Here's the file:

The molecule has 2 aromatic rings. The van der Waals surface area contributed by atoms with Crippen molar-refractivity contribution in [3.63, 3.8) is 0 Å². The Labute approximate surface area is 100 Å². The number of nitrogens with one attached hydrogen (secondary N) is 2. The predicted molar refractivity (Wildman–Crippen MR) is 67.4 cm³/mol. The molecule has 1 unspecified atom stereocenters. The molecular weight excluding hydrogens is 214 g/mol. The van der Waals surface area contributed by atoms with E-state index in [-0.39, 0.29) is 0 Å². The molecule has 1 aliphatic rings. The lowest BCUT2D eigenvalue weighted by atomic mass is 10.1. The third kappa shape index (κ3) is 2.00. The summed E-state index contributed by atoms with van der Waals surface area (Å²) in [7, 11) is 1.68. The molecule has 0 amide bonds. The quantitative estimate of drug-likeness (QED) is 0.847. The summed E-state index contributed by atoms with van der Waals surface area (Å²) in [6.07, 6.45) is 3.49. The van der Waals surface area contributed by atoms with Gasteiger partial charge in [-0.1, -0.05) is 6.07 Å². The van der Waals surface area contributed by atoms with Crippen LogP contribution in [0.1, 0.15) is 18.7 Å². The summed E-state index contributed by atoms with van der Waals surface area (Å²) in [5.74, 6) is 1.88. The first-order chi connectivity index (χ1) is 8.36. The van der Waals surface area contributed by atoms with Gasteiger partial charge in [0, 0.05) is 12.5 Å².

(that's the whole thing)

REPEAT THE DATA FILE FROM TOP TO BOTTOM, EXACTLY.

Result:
The molecule has 2 aromatic rings. The van der Waals surface area contributed by atoms with Crippen molar-refractivity contribution in [3.63, 3.8) is 0 Å². The Labute approximate surface area is 100 Å². The number of nitrogens with one attached hydrogen (secondary N) is 2. The predicted molar refractivity (Wildman–Crippen MR) is 67.4 cm³/mol. The molecule has 1 unspecified atom stereocenters. The molecular weight excluding hydrogens is 214 g/mol. The van der Waals surface area contributed by atoms with E-state index in [-0.39, 0.29) is 0 Å². The molecule has 1 aliphatic rings. The lowest BCUT2D eigenvalue weighted by atomic mass is 10.1. The third kappa shape index (κ3) is 2.00. The summed E-state index contributed by atoms with van der Waals surface area (Å²) in [7, 11) is 1.68. The molecule has 0 amide bonds. The quantitative estimate of drug-likeness (QED) is 0.847. The summed E-state index contributed by atoms with van der Waals surface area (Å²) in [6.07, 6.45) is 3.49. The van der Waals surface area contributed by atoms with Gasteiger partial charge in [-0.1, -0.05) is 6.07 Å². The van der Waals surface area contributed by atoms with Crippen LogP contribution in [0.1, 0.15) is 18.7 Å². The summed E-state index contributed by atoms with van der Waals surface area (Å²) in [5.74, 6) is 1.88. The first-order chi connectivity index (χ1) is 8.36. The van der Waals surface area contributed by atoms with Gasteiger partial charge in [0, 0.05) is 12.5 Å².